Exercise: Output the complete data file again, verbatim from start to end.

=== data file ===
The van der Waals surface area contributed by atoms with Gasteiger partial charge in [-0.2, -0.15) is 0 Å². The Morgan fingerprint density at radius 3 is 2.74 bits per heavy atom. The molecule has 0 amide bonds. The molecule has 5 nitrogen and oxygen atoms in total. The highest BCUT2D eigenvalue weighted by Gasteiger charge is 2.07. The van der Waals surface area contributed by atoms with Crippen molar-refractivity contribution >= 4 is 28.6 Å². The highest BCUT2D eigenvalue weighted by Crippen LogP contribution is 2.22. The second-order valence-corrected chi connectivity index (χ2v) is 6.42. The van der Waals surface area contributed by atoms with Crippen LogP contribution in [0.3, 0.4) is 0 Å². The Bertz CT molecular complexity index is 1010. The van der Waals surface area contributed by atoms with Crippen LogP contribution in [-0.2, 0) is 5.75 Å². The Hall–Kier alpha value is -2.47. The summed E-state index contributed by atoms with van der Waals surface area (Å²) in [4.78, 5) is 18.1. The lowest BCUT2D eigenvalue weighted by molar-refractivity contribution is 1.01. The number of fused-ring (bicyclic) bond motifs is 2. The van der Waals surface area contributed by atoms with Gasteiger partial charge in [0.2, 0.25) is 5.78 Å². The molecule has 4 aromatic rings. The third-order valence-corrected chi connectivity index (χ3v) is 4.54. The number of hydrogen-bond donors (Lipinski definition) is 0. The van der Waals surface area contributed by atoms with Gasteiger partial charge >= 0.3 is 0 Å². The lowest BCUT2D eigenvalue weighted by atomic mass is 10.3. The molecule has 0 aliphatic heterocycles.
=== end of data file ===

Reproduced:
The van der Waals surface area contributed by atoms with Gasteiger partial charge in [-0.2, -0.15) is 0 Å². The Morgan fingerprint density at radius 3 is 2.74 bits per heavy atom. The molecule has 0 amide bonds. The molecule has 5 nitrogen and oxygen atoms in total. The highest BCUT2D eigenvalue weighted by Gasteiger charge is 2.07. The van der Waals surface area contributed by atoms with Crippen molar-refractivity contribution >= 4 is 28.6 Å². The highest BCUT2D eigenvalue weighted by Crippen LogP contribution is 2.22. The second-order valence-corrected chi connectivity index (χ2v) is 6.42. The van der Waals surface area contributed by atoms with Crippen LogP contribution in [0.3, 0.4) is 0 Å². The Bertz CT molecular complexity index is 1010. The van der Waals surface area contributed by atoms with Crippen LogP contribution in [-0.2, 0) is 5.75 Å². The Hall–Kier alpha value is -2.47. The summed E-state index contributed by atoms with van der Waals surface area (Å²) in [4.78, 5) is 18.1. The lowest BCUT2D eigenvalue weighted by molar-refractivity contribution is 1.01. The number of fused-ring (bicyclic) bond motifs is 2. The van der Waals surface area contributed by atoms with Gasteiger partial charge in [0.2, 0.25) is 5.78 Å². The molecule has 4 aromatic rings. The third-order valence-corrected chi connectivity index (χ3v) is 4.54. The number of hydrogen-bond donors (Lipinski definition) is 0. The van der Waals surface area contributed by atoms with Gasteiger partial charge >= 0.3 is 0 Å². The lowest BCUT2D eigenvalue weighted by atomic mass is 10.3. The molecule has 0 aliphatic heterocycles.